• how many vertebral bones are there?
  • How many vertebrae are in the neck?
    7 cervical
  • How many vertebra are in the chest region?
    12 thoracic
  • How many vertebrae are in the lower back region?
    5 lumbar
  • Sacrum
    5 fused vertebrae; between hipbones/pelvis
  • coccyx
    tailbone; fusion of 3-5 vertebrae
  • primary curvatures
    form a "C"; present from birth; thoracic and sacral regions
  • secondary curvatures
    Form an "S"; develop after birth; cervical and lumbar regions
  • vertebral body (centrum)
  • vertebral arch
  • pedicle
  • lamina
  • vertebral foramen
  • Spinous process of vertebra
  • transverse processes
  • articular processes
  • What does the bony thorax/thoracic cage consist of?
    sternum, ribs, and thoracic vertebrae
  • intercostal spaces
    spaces between the ribs
  • true ribs
    1-7 attached to sternum
  • false ribs
    8-12 indirectly attached to sternum
  • floating ribs
    last two pairs of ribs; do not attach to sternum (11 and 12)
  • How many bones does the appendicular skeleton have?
  • What is the appendicular skeleton composed of?
    limbs, pectoral girdle, pelvic girdle
  • jugular notch
  • xiphoid process
  • sternum
  • atlas
    C1 vertebrae; allows you to nod "yes"
  • axis
    C2; rotation for skull; allows you to indicate "no"
  • The thoracic vertebrae articulates with...
  • The sacrum forms the..
    posterior wall of pelvis
  • Clavicle
    helps prevent shoulder dislocation
  • Scapula
    not directly attached to axial skeleton and are loosely held in place by trunk muscles;
  • gelnoid cavity
    part of scapula; depression where arm bone fits in
  • acromion process
    connects with clavicle
  • coracoid process
    process above the glenoid cavity that permits muscle attachment
  • suprascapular notch
    nerve passageway
  • The (pectoral) shoulder girdle has exceptional...
  • Humerus
  • greater tubercle
  • lesser tubercle
  • Trochlea
  • capitulum
  • olecraneon
  • radius
    lateral bone
  • ulna
    medial forearm bone
  • Carpals
    wrist bones; 8 bones (each hand)
  • Metacarpals
    (knuckles) palm; 5 each hand
  • phalanges (hand)
  • How many phalanges are there?
    14 in each hand (3 in finger and only 2 in thumb)
  • bones of pelvic girdle
    ilium, ischium, pubis
  • ilium
  • ischium
  • pubis
  • what organs does the pelvis protect?
    Reproductive organs, bladder, and part of the large intestine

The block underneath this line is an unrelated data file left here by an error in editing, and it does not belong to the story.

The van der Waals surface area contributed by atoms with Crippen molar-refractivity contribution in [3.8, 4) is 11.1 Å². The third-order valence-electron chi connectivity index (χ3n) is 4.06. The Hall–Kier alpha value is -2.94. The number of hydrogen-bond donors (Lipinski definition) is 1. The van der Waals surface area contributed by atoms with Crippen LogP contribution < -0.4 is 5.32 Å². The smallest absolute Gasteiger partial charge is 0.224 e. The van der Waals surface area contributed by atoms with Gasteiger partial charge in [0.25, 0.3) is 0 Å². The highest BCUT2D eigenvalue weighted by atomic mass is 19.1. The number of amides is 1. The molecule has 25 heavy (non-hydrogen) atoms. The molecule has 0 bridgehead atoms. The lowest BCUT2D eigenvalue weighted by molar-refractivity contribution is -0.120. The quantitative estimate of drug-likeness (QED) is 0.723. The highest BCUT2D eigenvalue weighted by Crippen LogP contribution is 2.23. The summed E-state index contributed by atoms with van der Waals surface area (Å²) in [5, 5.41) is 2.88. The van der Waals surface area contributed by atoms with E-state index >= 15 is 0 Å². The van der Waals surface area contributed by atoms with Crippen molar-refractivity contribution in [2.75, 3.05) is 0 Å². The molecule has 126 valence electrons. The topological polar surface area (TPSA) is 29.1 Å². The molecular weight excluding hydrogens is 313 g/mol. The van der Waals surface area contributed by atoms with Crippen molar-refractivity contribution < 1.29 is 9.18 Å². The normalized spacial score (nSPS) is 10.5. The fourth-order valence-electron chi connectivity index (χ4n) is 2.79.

• Describe the female pelvis
    Lighter, wider inlet, shallow round inlet, flat sacral promontory, the pubic arch is more rounded (all b/c women need to be able to birth a child)
  • bones of the lower limbs
    femur, patella, tibia, fibula, tarsals, metatarsals, phalanges
  • femur
    heaviest, strongest bone in the body
  • Acetabulum
    where the head of the femur articulates with the coxal bone
  • lateral condyle of femur
  • medial condyle of femur
  • fibula
  • tibia
    larger and medial; shin bone
  • The lateral and medial condyles form the...
    knee joint (where the patella is)
  • patella
  • tarsals
    7 ankle bones
  • the largest tarsals are
    calcaneus (heel) and talus (ankle)
  • Metatarsals
    5 bones of the foot.
  • Arches of the foot
    two longitudinal and one transverse (3)
  • Osteoporosis
    bone thinning disease; most common in older women; occurs b/c of lack of estrogen in menopause
  • Fontanels
    fibrous membranes connecting the cranial bones; known as "soft spots"
  • Describe the skeletal changes of the male and female during puberty
    female pelvis broadens; male skeleton becomes stronger/more robust
  • temporal
  • external acoustic meatus
  • infraorbital foramen
  • inferior nasal conchae
  • middle nasal concha of ethmoid bone
  • the pelvic girdle can hold the entire...
    weight of upper body
  • true pelvis
    surrounded by bone and lies inferior to flaring parts of the ilia; passage for infant at birth in women
  • false pelvis
    superior to true pelvis
  • obturator foramen
  • ischial spine
  • iliac crest
  • pubic arch
  • greater sciatic notch
  • ischial tuberosity
    sternum, ribs, and thoracic vertebrae
  • fibrous connective tissue
    Dense tissue, large number of collagen fibers (connects bones)
  • head of femur
  • neck of femur
  • intervertebral discs
    made out of fibrocartilage and help with shock
  • osteoclasts
    Bone-destroying cells